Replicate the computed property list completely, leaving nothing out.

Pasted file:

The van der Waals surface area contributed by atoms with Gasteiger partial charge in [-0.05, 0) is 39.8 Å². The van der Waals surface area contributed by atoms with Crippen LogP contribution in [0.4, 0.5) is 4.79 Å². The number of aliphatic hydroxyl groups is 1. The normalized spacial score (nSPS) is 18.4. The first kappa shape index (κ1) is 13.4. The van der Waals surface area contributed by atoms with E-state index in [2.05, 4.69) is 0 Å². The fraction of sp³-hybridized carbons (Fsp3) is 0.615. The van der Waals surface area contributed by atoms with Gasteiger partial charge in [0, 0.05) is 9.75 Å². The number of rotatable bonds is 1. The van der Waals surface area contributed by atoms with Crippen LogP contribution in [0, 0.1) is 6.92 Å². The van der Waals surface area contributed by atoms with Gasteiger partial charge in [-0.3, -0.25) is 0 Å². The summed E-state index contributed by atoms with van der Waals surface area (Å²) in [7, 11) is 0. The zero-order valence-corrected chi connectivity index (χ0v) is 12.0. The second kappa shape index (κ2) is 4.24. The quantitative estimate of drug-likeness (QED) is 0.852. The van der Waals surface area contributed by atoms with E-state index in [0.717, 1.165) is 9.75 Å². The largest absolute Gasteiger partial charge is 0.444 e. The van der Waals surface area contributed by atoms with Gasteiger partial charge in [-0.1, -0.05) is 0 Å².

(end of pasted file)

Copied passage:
The van der Waals surface area contributed by atoms with Gasteiger partial charge in [-0.05, 0) is 39.8 Å². The van der Waals surface area contributed by atoms with Crippen LogP contribution in [0.4, 0.5) is 4.79 Å². The number of aliphatic hydroxyl groups is 1. The normalized spacial score (nSPS) is 18.4. The first kappa shape index (κ1) is 13.4. The van der Waals surface area contributed by atoms with E-state index in [2.05, 4.69) is 0 Å². The fraction of sp³-hybridized carbons (Fsp3) is 0.615. The van der Waals surface area contributed by atoms with Gasteiger partial charge in [0, 0.05) is 9.75 Å². The number of rotatable bonds is 1. The van der Waals surface area contributed by atoms with Crippen LogP contribution in [0, 0.1) is 6.92 Å². The van der Waals surface area contributed by atoms with Gasteiger partial charge in [-0.3, -0.25) is 0 Å². The summed E-state index contributed by atoms with van der Waals surface area (Å²) in [7, 11) is 0. The zero-order valence-corrected chi connectivity index (χ0v) is 12.0. The second kappa shape index (κ2) is 4.24. The quantitative estimate of drug-likeness (QED) is 0.852. The van der Waals surface area contributed by atoms with E-state index in [0.717, 1.165) is 9.75 Å². The largest absolute Gasteiger partial charge is 0.444 e. The van der Waals surface area contributed by atoms with Gasteiger partial charge in [-0.1, -0.05) is 0 Å².